Working out while you’re feverish increases the risk of dehydration and can make a fever worse.
Additionally, having a fever decreases muscle strength and endurance and impairs precision and coordination, increasing the risk of injury (
For these reasons, it’s best to skip the gym when you have a fever.
Productive or frequent cough
An occasional cough is a normal response to irritants or fluids in the body’s airways, and it helps keep the body healthy.
However, more frequent episodes of coughing can be a symptom of a respiratory infection like a cold, the flu, or even pneumonia.
While a cough associated with a tickle in the throat isn’t a reason to skip the gym, a more persistent cough can be a sign you need to rest.
Although a dry, sporadic cough may not impair your ability to perform certain exercises, a frequent, productive cough is reason to skip a workout.
A persistent cough can make it difficult to take a deep breath, particularly when your heart rate rises during exercise. This makes you more likely to become short of breath and fatigued.
A productive cough that brings up phlegm or sputum may be a sign of infection or another medical condition that requires rest and should be treated by a doctor (15).
Furthermore, coughing is one of the main ways viruses like the flu and SARS-CoV-2, which causes COVID-19, are spread.
Avoid going to the gym when you have a cough, as you’re putting fellow gym-goers at risk of being exposed to the germs that caused your illness. Also, if your cough is occurring during exercise, it may be a sign of asthma. See a doctor if this persists.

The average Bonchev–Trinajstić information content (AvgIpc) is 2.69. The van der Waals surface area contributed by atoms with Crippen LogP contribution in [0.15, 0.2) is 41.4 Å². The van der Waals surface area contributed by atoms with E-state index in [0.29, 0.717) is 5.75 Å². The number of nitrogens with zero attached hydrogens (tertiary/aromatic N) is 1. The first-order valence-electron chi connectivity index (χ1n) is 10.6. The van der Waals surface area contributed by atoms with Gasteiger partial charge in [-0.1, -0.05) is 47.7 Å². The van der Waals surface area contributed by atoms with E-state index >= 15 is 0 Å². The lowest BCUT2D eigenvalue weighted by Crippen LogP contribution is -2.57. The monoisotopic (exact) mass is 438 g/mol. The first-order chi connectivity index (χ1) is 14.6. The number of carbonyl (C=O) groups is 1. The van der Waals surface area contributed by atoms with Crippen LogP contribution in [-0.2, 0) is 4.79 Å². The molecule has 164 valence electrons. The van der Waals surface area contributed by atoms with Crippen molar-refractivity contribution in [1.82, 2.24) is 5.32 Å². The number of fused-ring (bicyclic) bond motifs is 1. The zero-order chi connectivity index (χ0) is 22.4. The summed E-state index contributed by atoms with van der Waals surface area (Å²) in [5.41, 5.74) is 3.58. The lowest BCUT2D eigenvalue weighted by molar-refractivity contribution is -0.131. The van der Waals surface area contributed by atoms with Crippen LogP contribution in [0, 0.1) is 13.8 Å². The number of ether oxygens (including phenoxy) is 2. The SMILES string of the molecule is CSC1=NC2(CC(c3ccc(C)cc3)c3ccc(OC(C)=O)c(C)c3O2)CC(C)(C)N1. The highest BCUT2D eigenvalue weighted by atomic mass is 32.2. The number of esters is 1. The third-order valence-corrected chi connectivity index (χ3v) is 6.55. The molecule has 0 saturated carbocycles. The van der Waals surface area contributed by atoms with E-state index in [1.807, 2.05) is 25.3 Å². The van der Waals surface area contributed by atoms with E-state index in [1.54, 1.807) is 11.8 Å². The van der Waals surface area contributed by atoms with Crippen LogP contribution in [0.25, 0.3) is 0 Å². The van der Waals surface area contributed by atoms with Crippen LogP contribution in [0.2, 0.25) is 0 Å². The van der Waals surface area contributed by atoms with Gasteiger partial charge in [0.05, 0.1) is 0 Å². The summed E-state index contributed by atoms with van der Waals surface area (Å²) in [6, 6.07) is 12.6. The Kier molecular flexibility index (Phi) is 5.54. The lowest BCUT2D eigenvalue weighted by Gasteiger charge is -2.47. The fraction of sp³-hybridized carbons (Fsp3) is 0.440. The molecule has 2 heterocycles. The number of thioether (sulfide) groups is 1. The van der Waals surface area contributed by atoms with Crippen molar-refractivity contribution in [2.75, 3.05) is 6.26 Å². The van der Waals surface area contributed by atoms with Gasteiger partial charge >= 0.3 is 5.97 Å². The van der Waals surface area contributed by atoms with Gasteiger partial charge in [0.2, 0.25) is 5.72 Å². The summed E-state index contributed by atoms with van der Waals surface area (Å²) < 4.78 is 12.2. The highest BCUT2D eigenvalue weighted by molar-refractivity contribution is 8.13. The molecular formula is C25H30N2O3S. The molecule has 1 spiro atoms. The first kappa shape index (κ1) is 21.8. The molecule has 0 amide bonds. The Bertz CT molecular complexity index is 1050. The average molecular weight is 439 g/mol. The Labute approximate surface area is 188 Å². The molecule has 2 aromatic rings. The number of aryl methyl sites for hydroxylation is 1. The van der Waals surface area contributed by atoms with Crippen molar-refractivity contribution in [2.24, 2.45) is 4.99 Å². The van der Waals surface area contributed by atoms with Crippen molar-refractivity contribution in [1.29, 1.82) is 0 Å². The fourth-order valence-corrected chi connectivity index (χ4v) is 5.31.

Illnesses that affect the digestive system, such as the stomach flu, can cause serious symptoms that make working out off-limits.
Nausea, vomiting, diarrhea, fever, stomach cramping, and decreased appetite are all common symptoms associated with stomach bugs.
Diarrhea and vomiting put you at risk of dehydration, which physical activity worsens (
Feeling weak is common when you have a stomach ailment, increasing the chance of injury during a workout.
What’s more, many stomach illnesses like the stomach flu are highly contagious and can be easily spread to others (17).
If you’re feeling restless during a stomach illness, light stretching or yoga at home are the safest options.
Influenza is a contagious illness that affects the respiratory system.
The flu causes symptoms like fever, chills, sore throat, body aches, fatigue, headache, cough, and congestion.
The flu can be mild or severe, depending on the level of infection, and it may even cause death in serious cases (
Although not every person who gets the flu will experience a fever, those who do are at an increased risk of dehydration, making working out a bad idea.
Though the majority of people recover from the flu in less than 2 weeks, choosing to engage in intense workouts while sick may prolong the flu and delay your recovery.
Though it’s a debated topic, some researchers believe engaging in higher intensity activity like running or a spin class temporarily suppresses the body’s immune response (